Over the weekend the BBC’s Adrian Goldberg aired an investigative piece centered on allegations that Cupid PLC had among other things made use of fake profiles and communications to entice members to sign up. Cupid LLC’s official response was that there are 100 test accounts in their systems (think Mystery Shoppers).
The interview starts with a man stating that he saw a number of women’s profiles from the same town stating the women were 51 and featuring measurements of 30-18-30. Another guy received a dozen of generic messages, paid to read them and found that on the whole the messages “seemed” fake. Most damning was the assertion that people are receiving messages from people they never contacted.
If Cupid LLC was creating fake profiles, they forgot to add some randomness to the profile generator. There are a number of other people interviewed with the usual suspicions- lots of contact from people, then they drop off the map, similar profiles and so on. Some of this is just typical online dating behavior.
But not once during the interview did I get the sense that Cupid PLC has engaged in systemic fraudulent behavior across the entire company.
Could there have been some funny business going on at Cupid PLC? I don’t doubt that at all. The company has 23 million active users, 500 employees in the Ukraine and 180 million chat messages per month. It’s a big company with a lot of moving parts and there are probably some people doing things they shouldn’t. Being listed on a public exchange only exacerbates the pressure to grow a business. Cupid’s stock is down and some analysts are wary, while others consider the stock a Buy.
But let’s get one thing straight, many dating sites have engaged in sketchy practices when it comes to growing their user databases. This is an industry-wide issue. Cupid LLC is just the latest to find themselves in the media’s crosshairs. Similar allegations have been made against Yahoo Personals, the Match fake profile lawsuit, Spark Networks and other sites over the years.
I’ve heard lots of stories over the years of how dating sites will do some pretty ridiculous things to achieve enough customer density to get people to stick around long enough to (re)monetize. Some choose to buy fake profiles during the launch process. I think most would agree that this is a terrible idea. Other use automated messaging of different sorts (email, IM, chat). This has been going on for a decade. The truth of the matter is that like any industry, there are always bad actors that will do anything to grow their businesses.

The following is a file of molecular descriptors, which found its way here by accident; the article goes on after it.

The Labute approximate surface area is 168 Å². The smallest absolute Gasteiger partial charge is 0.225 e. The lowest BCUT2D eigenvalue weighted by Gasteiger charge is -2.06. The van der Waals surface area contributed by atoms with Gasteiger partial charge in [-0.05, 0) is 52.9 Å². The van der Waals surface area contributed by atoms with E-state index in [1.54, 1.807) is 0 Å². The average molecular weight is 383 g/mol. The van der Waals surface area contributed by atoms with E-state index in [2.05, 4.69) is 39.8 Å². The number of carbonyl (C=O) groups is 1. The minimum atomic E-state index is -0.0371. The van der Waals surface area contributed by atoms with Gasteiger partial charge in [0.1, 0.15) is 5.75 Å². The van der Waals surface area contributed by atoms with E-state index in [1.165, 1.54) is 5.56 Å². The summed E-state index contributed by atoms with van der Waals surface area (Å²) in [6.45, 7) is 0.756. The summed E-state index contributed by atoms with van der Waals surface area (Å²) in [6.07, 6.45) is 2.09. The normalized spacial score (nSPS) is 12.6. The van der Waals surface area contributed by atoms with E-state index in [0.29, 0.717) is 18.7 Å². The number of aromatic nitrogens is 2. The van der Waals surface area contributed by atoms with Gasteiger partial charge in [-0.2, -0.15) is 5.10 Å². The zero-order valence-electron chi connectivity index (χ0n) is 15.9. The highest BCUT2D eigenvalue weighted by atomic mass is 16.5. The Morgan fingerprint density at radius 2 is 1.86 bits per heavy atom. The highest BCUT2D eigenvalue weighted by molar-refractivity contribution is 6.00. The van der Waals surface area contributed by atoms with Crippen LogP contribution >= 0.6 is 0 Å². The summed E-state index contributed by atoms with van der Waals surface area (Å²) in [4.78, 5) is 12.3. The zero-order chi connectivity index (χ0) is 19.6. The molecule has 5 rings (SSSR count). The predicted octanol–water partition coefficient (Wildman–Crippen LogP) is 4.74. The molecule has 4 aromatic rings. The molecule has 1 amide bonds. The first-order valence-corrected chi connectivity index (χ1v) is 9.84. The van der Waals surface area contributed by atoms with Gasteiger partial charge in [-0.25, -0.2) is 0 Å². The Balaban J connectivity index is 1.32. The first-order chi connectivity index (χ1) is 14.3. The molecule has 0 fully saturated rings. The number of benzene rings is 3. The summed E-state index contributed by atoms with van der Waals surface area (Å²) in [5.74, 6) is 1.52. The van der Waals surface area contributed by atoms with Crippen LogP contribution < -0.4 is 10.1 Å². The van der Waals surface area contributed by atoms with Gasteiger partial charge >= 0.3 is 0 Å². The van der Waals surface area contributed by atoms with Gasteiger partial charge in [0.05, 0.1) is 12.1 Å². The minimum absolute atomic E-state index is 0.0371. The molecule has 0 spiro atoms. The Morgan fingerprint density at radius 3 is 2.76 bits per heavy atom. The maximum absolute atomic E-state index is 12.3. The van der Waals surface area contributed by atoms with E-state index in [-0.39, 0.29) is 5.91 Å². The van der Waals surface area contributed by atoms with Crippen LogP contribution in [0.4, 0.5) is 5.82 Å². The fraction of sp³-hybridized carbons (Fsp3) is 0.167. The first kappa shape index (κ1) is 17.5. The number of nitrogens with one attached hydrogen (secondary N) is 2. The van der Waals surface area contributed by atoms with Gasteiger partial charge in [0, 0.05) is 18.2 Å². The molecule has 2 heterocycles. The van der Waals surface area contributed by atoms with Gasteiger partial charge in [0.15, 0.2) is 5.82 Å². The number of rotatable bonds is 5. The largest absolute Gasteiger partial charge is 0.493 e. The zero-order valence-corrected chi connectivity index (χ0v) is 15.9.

Cupid PLC’s Bill Dobbie was interviewed at the 31 minute mark. My ears perked up when he said in regards to online dating, “Buyer beware.” Truth, just like with anything else in life. But that doesn’t let Cupid LLC or any other dating site off the hook.
Look at Reddit, which admits to stuffing the site with fake profiles early on to get enough traction to take off and ultimately get acquired by Conde Naste.
Here’s Zynga’s CEO Mark Pinkus (via TechCrunch):
I knew that i wanted to control my destiny, so I knew I needed revenues, right, fu**ing, now. Like I needed revenues now. So I funded the company myself but I did every horrible thing in the book to, just to get revenues right away. I mean we gave our users poker chips if they downloaded this zwinky toolbar which was like, I don’t know, I downloaded it once and couldn’t get rid of it. *laughs* We did anything possible just to just get revenues so that we could grow and be a real business…So control your destiny. So that was a big lesson, controlling your business. So by the time we raised money we were profitable.
Perhaps the results of the BBC putting the spotlight on Cupid PLC will result in certain dating sites cleaning up their act when it comes to fake profiles and messages. But I wouldn’t hold my breath. Global legislation of the dating industry is a pipe dream and there is simply too much money to be made in online dating. Once you’ve sunk a ton of money into developing a site and marketing it, the dreams of riches can easily sway entrepreneurs to turn a blind eye to deceptive marketing and customer acquisition techniques.
Buyer beware, indeed.
Download the audio of the interview.